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How to Do Pistol Squats

The Squat Variation You Need to Do If You Want Strong Legs and Glutes

Building a great rear is no walk in the park, and just doing cardio will not get you a strong, plump butt. What does it take, you ask? We talked with Sarah Chadwell, CPT, a bikini competitor, who agrees that iron, sweat, tears, and glute-specific exercises are what it takes to transform a butt. Additionally, the hard truth about booty gains is that you need to be lifting heavy and lifting smart!

"I have years of experience in the booty building department!" Sarah told POPSUGAR. "As a bikini competitor, the shape of your butt almost becomes your obsession, because it's one of your most valuable assets on the stage and maybe the hardest part of your body to get just right. I used a myriad of exercises to sculpt my derriere, but my secret weapon was heavy pistol squats."

Why You Should Do Pistol Squats

Pistol squats might just be the most challenging unilateral bodyweight exercise ever dreamed up. They require tremendous lower-body strength, balance, and flexibility. They will definitely kick your glute's butt (if that's even possible), and they'll help eliminate muscular imbalances, helping you build near-perfect symmetry. But remember, this is about going heavy. That is the singular truth about booty gains — lifting heavy weight will yield results!

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How to Do Pistol Squats

  • Stand in an athletic stance, feet hip-width apart. Raise one foot slightly off the ground while you balance on the other.
  • Hold your arms straight out in front of you parallel to the floor with your palms facing downward.
  • Brace your core.
  • Hinge at the hips to begin lowering your body toward the ground. Don't allow the heel of your balance foot to leave the ground.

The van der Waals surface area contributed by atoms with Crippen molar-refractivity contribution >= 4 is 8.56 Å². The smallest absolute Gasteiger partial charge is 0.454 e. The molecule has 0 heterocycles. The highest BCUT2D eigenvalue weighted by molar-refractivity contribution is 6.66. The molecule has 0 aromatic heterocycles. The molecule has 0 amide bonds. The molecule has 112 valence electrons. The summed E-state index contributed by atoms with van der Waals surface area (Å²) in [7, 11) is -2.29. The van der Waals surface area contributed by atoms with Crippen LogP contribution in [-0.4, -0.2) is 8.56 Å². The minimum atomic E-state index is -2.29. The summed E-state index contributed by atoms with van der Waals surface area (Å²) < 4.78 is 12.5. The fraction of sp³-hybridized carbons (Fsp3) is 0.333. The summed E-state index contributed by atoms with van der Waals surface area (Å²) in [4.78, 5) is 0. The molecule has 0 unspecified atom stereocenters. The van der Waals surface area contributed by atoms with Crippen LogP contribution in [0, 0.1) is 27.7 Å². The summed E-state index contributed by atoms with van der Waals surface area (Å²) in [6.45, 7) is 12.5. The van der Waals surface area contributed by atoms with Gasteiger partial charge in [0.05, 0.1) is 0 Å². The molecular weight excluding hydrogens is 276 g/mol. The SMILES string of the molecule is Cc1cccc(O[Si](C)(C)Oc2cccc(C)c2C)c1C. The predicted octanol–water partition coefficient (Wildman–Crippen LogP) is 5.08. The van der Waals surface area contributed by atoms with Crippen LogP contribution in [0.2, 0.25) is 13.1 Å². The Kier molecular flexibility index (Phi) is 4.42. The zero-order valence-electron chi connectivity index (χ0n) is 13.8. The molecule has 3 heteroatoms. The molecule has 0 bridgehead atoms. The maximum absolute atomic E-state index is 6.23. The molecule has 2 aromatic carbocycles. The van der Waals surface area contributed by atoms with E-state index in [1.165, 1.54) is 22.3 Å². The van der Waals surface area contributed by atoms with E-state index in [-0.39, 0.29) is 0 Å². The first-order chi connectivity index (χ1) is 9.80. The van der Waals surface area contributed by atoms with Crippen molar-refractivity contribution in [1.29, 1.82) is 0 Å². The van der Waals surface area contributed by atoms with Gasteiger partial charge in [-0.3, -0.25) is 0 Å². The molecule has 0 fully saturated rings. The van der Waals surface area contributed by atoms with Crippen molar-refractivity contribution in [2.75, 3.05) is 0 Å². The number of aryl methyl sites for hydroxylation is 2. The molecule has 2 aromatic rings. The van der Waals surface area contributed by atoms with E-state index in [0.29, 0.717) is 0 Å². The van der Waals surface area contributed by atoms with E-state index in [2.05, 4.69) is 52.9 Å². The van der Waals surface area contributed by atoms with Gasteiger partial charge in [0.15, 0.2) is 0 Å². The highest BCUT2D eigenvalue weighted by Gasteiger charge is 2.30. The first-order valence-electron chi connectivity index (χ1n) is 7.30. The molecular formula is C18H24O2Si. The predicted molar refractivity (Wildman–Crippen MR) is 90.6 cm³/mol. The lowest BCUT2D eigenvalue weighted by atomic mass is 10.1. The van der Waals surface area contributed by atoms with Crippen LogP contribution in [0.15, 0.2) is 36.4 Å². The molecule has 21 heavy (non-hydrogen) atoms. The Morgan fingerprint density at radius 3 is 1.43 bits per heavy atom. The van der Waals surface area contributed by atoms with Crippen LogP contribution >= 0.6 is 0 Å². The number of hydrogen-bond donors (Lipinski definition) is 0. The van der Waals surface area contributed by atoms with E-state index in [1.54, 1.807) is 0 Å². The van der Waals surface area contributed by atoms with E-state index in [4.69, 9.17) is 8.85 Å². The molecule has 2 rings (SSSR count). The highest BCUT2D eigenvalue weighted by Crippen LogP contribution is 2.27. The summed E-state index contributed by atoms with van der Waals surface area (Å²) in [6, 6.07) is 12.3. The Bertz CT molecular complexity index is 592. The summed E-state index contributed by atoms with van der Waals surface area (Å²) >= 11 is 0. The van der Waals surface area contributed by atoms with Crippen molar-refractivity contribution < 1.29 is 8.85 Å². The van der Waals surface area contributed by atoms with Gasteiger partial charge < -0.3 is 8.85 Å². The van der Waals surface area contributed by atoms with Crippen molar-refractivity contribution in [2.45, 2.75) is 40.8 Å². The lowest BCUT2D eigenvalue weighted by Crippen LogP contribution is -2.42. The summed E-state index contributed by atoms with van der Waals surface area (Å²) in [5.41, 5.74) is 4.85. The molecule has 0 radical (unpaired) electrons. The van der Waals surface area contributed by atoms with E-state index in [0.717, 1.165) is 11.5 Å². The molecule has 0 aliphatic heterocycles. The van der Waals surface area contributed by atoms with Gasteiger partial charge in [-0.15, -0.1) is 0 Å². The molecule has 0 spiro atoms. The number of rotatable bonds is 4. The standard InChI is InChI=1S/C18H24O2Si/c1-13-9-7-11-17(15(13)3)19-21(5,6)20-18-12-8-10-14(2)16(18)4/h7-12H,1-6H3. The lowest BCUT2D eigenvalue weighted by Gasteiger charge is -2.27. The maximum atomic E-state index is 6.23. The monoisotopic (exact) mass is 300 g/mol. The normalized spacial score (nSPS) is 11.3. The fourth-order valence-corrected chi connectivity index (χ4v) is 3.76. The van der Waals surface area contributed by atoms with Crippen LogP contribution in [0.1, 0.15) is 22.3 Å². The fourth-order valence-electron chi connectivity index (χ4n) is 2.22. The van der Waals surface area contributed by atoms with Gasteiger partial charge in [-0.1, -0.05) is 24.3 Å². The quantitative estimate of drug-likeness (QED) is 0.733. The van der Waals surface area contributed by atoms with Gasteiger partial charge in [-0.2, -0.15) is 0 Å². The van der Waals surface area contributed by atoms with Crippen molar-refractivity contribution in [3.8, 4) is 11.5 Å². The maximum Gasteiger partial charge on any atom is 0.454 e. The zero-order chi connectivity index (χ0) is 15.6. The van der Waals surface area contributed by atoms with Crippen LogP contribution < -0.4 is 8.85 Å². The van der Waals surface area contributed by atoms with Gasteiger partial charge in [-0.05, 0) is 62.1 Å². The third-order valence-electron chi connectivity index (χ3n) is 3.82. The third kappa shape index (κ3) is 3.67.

• Your nonbalance leg should be extending straight out in front of you parallel to the floor while you descend downward.
  • At the bottom of the movement, your glute should be resting on your calf (on the balance foot side).
  • One you reach the bottom, pause and then begin moving back up into standing position.
  • Don't allow your raised foot to touch the floor before beginning the next repetition. Do as many reps as you can. This will not be high-volume work.
  • Switch legs and repeat.

How to Modify Pistol Squats

"You may not be able to complete a pistol squat without building up more glute, hamstring, and quad strength first. That is OK!" Sarah advised. "If you are just starting out, start with a progression that will help you achieve a full-blown pistol squat."

Here is a modified progression that will help you work up to a full pistol squat. Stay patient, and remember that it takes time to accomplish a pistol squat. You'll feel so accomplished when you finally get there, though!

  • Stand in front of a box or flat bench. You'll sit down on this box or bench as you perform the pistol squat instructions from above.
  • When you descend, go all the way down until you actually sit on the box.
  • Pause and begin moving back up to standing position.
  • Each week, try to use boxes that are lower and lower to the ground, until you are strong enough to touch your glute to your calf and stand without assistance.
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